The Red Sea is apparently a very popular destination for divers from all over the world and home to many international dive schools. Peter had done his PADI (a divers certification) a year prior, and I’d always been curious what it was like to scuba dive. Since I was a swimmer, I am very comfortable in the water, so I was quite confident. How hard could it be, right? Well, the answer is VERY hard, I learned.
We were dropped off at the dive school to meet our instructor and to gear up. The instructor gave us a brief introduction tutorial as to how to breathe and equalize the pressure in our ears, etc. Then we were given equipment, a full wetsuit, oxygen tank, water shoes, flippers, a mask, and a weighted belt to keep us underwater.
Since it was my first dive, the instructor had to always be near to me to control my oxygen tank, but Peter was free to do a dive alone. So we ventured into the 3 foot deep water so that I could practice breathing before going into deeper waters. But I knew after about 5 minutes of trying and failing to breathe properly that I would not be going into deeper waters.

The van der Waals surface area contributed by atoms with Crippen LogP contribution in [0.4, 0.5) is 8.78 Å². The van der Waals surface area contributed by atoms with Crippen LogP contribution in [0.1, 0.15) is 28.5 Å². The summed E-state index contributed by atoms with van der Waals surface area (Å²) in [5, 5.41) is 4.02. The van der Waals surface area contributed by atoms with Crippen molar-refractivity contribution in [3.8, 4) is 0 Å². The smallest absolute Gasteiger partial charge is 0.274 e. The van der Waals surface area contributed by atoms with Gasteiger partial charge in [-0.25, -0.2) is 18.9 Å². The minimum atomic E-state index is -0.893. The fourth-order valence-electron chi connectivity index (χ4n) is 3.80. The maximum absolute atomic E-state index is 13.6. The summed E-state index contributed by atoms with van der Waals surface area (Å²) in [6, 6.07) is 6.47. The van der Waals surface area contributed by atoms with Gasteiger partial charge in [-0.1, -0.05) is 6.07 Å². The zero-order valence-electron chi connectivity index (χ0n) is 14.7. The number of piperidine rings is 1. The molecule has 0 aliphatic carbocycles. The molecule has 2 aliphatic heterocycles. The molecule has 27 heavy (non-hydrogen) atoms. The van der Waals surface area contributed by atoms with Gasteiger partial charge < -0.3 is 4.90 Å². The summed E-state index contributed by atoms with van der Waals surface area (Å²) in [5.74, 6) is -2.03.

I tried, I really did, but I just could not coordinate my breathing. My mask would quickly fill up with water, my eyes were irritated by the salt, and I would have to empty my mask and coordinate breathing, and it was just a mess. But in order of the show to go on, I went with Peter and the instructor to the deeper waters, but I stayed on the surface, and therefore so did the instructor.
Literally my oxygen tank was not submerged at any point. I was essentially snorkeling in scuba gear, and I wasn’t even using the oxygen tank to breathe. I would pick my head up out of the water, empty my mask, take a breathe, and put my head back underwater. No underwater wild life was worth this kind of suffering!! So I turned back so that Peter and the instructor could at least enjoy their dive. Plus, I was much happier waiting for their return at the dive school than underwater struggling to breathe.
So I’m checking diving off the bucket list, but this truly was a once in a lifetime experience…by choice!